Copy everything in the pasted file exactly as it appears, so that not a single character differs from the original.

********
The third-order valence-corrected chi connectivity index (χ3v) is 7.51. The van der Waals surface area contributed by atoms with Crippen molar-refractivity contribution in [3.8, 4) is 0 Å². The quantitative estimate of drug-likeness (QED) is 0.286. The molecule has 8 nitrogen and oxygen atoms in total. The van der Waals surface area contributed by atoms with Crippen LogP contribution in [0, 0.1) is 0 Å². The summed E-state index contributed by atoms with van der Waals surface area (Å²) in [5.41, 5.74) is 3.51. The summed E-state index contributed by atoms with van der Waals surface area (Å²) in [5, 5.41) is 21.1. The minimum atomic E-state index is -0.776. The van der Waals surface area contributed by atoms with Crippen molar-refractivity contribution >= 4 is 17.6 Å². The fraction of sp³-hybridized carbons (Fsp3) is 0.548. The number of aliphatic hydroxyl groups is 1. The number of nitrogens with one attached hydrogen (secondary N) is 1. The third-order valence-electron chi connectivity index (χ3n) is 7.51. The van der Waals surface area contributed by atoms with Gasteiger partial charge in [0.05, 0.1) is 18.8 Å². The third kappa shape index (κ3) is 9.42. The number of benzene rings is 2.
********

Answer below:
The third-order valence-corrected chi connectivity index (χ3v) is 7.51. The van der Waals surface area contributed by atoms with Crippen molar-refractivity contribution in [3.8, 4) is 0 Å². The quantitative estimate of drug-likeness (QED) is 0.286. The molecule has 8 nitrogen and oxygen atoms in total. The van der Waals surface area contributed by atoms with Crippen LogP contribution in [0, 0.1) is 0 Å². The summed E-state index contributed by atoms with van der Waals surface area (Å²) in [5.41, 5.74) is 3.51. The summed E-state index contributed by atoms with van der Waals surface area (Å²) in [5, 5.41) is 21.1. The minimum atomic E-state index is -0.776. The van der Waals surface area contributed by atoms with Crippen molar-refractivity contribution >= 4 is 17.6 Å². The fraction of sp³-hybridized carbons (Fsp3) is 0.548. The number of aliphatic hydroxyl groups is 1. The number of nitrogens with one attached hydrogen (secondary N) is 1. The third-order valence-electron chi connectivity index (χ3n) is 7.51. The van der Waals surface area contributed by atoms with Gasteiger partial charge in [0.05, 0.1) is 18.8 Å². The third kappa shape index (κ3) is 9.42. The number of benzene rings is 2.